While these driving gadgets may not be the same as the keys to a new vehicle, they will surely hold you over until you have enough in your bank account for the next make and model!

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LifeStyle

New Year Resolutions 2017: Driving Edition

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It wouldn’t be the start of a new year without making resolutions. Even if we know deep down in our heart that we have no intention of keeping said resolutions, we still make them. Consider them a rite of passage at this point.

From cussing less to going to the gym more, we’re normally pretty good until late January, and then the wheels come off. Unless, that is, you’re one of those annoying individuals who actually manages to keep their resolutions. In which case, this article isn’t for you, and we all resent you.

So keeping in the spirit of the new year, the GarageFly team has come up with resolutions for driving and our vehicles that we sure hope we abide by, but aren’t going to beat ourselves up over come February:

  1. We will no longer be backseat drivers.
    I know, I know, we’re starting off with a biggie. How is it that even though we all complain when someone else is being a backseat driver, we ourselves are backseat drivers? There is no use in denying it; we all do it. And in some ways, it makes sense. When someone isn’t driving the way you think everyone should drive, you have to speak up…right? Not in 2017. No, in 2017 we are going to sit in the backseat (or front seat, for that matter) and keep our mouths shut. Unless an accident is imminent. Then definitely speak up.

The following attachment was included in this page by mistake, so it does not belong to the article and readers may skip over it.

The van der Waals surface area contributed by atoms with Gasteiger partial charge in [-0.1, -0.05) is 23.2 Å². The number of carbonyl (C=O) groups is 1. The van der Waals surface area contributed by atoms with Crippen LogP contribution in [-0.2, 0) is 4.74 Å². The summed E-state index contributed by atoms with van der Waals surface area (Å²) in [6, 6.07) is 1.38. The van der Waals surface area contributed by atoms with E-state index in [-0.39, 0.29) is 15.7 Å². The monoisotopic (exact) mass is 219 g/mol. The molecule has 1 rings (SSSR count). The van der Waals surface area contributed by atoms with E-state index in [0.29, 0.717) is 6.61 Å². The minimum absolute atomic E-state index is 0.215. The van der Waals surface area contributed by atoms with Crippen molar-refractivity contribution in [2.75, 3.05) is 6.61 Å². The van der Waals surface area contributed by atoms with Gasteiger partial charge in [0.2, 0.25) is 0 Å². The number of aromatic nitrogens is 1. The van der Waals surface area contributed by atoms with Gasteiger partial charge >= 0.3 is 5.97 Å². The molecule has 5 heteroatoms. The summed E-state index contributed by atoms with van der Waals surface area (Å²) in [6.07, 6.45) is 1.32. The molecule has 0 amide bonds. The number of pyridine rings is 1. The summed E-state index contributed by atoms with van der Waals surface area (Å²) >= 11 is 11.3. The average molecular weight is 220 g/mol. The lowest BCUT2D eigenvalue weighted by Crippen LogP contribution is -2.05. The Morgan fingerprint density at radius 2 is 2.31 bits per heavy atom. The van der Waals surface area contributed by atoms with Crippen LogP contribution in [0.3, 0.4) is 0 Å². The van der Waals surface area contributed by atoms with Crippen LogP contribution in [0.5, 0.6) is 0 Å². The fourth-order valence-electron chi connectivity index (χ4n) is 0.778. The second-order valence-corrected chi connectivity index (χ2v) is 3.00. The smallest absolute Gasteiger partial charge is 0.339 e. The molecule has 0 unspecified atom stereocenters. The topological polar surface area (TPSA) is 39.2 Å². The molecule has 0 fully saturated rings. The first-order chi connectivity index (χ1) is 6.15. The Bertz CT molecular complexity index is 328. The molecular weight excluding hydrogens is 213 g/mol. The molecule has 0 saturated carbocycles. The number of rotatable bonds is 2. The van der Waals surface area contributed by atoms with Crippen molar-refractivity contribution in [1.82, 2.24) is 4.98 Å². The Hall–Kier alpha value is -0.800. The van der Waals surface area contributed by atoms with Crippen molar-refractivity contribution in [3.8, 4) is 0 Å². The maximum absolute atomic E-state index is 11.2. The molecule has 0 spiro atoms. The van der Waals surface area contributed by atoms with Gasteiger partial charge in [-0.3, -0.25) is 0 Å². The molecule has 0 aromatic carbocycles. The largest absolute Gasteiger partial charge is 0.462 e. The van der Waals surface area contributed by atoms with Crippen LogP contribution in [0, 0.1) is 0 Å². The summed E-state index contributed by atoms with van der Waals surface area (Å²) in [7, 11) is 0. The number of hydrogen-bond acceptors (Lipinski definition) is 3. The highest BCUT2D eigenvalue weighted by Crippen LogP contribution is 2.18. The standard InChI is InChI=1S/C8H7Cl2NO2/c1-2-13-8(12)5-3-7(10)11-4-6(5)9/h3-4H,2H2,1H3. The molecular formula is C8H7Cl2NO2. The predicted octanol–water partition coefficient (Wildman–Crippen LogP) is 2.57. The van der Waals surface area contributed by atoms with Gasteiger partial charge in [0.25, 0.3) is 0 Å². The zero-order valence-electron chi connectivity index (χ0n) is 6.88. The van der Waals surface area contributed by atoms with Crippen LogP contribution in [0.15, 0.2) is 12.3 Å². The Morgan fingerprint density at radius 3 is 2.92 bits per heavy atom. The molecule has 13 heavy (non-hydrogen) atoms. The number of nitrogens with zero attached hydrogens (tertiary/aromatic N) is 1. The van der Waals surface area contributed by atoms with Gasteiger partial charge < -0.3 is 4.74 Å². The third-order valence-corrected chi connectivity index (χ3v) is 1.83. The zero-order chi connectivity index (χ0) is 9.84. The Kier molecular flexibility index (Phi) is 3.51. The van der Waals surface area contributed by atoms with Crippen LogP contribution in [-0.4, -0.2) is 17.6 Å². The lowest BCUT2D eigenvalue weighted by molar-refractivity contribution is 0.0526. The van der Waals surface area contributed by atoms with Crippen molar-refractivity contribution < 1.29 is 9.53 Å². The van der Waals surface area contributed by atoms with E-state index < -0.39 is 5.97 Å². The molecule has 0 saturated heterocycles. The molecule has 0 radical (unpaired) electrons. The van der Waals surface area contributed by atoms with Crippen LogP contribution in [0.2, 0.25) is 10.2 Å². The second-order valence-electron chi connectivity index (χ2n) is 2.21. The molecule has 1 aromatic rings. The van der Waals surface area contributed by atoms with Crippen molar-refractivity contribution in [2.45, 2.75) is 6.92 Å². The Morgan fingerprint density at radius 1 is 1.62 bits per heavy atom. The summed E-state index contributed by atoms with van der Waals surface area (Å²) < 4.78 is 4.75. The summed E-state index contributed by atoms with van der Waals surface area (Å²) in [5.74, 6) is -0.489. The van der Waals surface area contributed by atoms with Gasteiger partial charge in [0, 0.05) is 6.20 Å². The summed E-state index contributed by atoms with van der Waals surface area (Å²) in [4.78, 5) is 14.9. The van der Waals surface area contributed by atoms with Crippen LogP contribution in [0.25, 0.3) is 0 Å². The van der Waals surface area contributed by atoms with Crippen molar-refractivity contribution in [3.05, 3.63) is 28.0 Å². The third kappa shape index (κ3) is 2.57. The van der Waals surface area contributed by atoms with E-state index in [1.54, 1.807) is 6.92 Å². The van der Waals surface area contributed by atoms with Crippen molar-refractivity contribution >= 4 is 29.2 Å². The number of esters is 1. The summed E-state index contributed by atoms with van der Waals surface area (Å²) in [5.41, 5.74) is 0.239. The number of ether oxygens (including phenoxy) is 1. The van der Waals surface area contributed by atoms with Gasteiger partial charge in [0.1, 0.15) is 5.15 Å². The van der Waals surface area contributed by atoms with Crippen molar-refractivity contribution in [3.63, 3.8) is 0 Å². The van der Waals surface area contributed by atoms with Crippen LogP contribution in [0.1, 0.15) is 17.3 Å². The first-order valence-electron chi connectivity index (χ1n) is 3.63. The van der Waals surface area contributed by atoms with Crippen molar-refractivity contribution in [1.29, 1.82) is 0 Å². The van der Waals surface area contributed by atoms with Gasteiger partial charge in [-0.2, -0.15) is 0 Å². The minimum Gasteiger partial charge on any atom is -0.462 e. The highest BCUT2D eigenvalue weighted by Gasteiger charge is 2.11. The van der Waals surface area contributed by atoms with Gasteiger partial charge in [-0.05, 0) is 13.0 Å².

1. We will no longer see how long we can drive on empty.
    The gaslight turns on. You are dangerously close to empty. What does the 2016 version of you do? Wait until you actually hit E and then estimate how far you can go on fumes. But that’s the old you. The new version of you sees the gaslight turn on, and immediately finds a gas station on your route. Sure, it might be freezing out and close to midnight, but you’re committed to your 2017 driving resolutions.
  2. We will actually start using our turn signals.
    This resolution is hard to make because it means we have to admit to doing it, or not doing it in this case. It’s not like the 2016 version of us never used our turn signals. There’s just room for improvement. So in 2017, we’re going to be perfect. We’re going to use our turn signal when changing lanes, when we’re in turn lanes, heck, we’ll even use it when pulling into a parking space. This is the year of the turn signal.
  3. We’ll get our car washed more than twice a year.